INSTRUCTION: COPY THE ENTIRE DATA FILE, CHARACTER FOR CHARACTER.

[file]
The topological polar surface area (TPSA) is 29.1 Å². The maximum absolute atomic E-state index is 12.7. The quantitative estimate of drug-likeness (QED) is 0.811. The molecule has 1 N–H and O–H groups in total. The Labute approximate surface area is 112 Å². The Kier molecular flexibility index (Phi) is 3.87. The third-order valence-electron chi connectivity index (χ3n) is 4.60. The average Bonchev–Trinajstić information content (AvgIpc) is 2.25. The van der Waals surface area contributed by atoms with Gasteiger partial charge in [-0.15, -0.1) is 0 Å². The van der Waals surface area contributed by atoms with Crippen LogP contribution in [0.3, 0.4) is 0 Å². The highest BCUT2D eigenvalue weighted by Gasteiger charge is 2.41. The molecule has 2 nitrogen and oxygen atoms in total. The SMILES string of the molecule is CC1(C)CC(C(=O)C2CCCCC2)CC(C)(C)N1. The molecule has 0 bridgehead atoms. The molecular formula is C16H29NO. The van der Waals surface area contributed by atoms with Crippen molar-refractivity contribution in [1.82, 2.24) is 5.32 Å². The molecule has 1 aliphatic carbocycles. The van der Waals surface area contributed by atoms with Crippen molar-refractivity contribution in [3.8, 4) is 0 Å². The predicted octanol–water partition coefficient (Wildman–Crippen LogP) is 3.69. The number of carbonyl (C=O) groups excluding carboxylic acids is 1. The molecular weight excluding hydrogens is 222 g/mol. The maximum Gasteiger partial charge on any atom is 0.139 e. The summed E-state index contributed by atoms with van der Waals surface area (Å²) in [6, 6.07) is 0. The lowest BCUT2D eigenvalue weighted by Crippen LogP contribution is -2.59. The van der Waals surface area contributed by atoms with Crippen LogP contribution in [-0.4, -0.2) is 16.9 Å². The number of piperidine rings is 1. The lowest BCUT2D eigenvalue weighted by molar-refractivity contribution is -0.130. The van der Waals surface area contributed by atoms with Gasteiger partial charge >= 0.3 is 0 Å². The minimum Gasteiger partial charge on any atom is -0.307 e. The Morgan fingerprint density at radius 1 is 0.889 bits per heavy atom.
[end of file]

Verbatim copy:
The topological polar surface area (TPSA) is 29.1 Å². The maximum absolute atomic E-state index is 12.7. The quantitative estimate of drug-likeness (QED) is 0.811. The molecule has 1 N–H and O–H groups in total. The Labute approximate surface area is 112 Å². The Kier molecular flexibility index (Phi) is 3.87. The third-order valence-electron chi connectivity index (χ3n) is 4.60. The average Bonchev–Trinajstić information content (AvgIpc) is 2.25. The van der Waals surface area contributed by atoms with Gasteiger partial charge in [-0.15, -0.1) is 0 Å². The van der Waals surface area contributed by atoms with Crippen LogP contribution in [0.3, 0.4) is 0 Å². The highest BCUT2D eigenvalue weighted by Gasteiger charge is 2.41. The molecule has 2 nitrogen and oxygen atoms in total. The SMILES string of the molecule is CC1(C)CC(C(=O)C2CCCCC2)CC(C)(C)N1. The molecule has 0 bridgehead atoms. The molecular formula is C16H29NO. The van der Waals surface area contributed by atoms with Crippen molar-refractivity contribution in [1.82, 2.24) is 5.32 Å². The molecule has 1 aliphatic carbocycles. The van der Waals surface area contributed by atoms with Crippen molar-refractivity contribution in [3.8, 4) is 0 Å². The predicted octanol–water partition coefficient (Wildman–Crippen LogP) is 3.69. The number of carbonyl (C=O) groups excluding carboxylic acids is 1. The molecular weight excluding hydrogens is 222 g/mol. The maximum Gasteiger partial charge on any atom is 0.139 e. The summed E-state index contributed by atoms with van der Waals surface area (Å²) in [6, 6.07) is 0. The lowest BCUT2D eigenvalue weighted by Crippen LogP contribution is -2.59. The van der Waals surface area contributed by atoms with Crippen LogP contribution in [-0.4, -0.2) is 16.9 Å². The number of piperidine rings is 1. The lowest BCUT2D eigenvalue weighted by molar-refractivity contribution is -0.130. The van der Waals surface area contributed by atoms with Gasteiger partial charge >= 0.3 is 0 Å². The minimum Gasteiger partial charge on any atom is -0.307 e. The Morgan fingerprint density at radius 1 is 0.889 bits per heavy atom.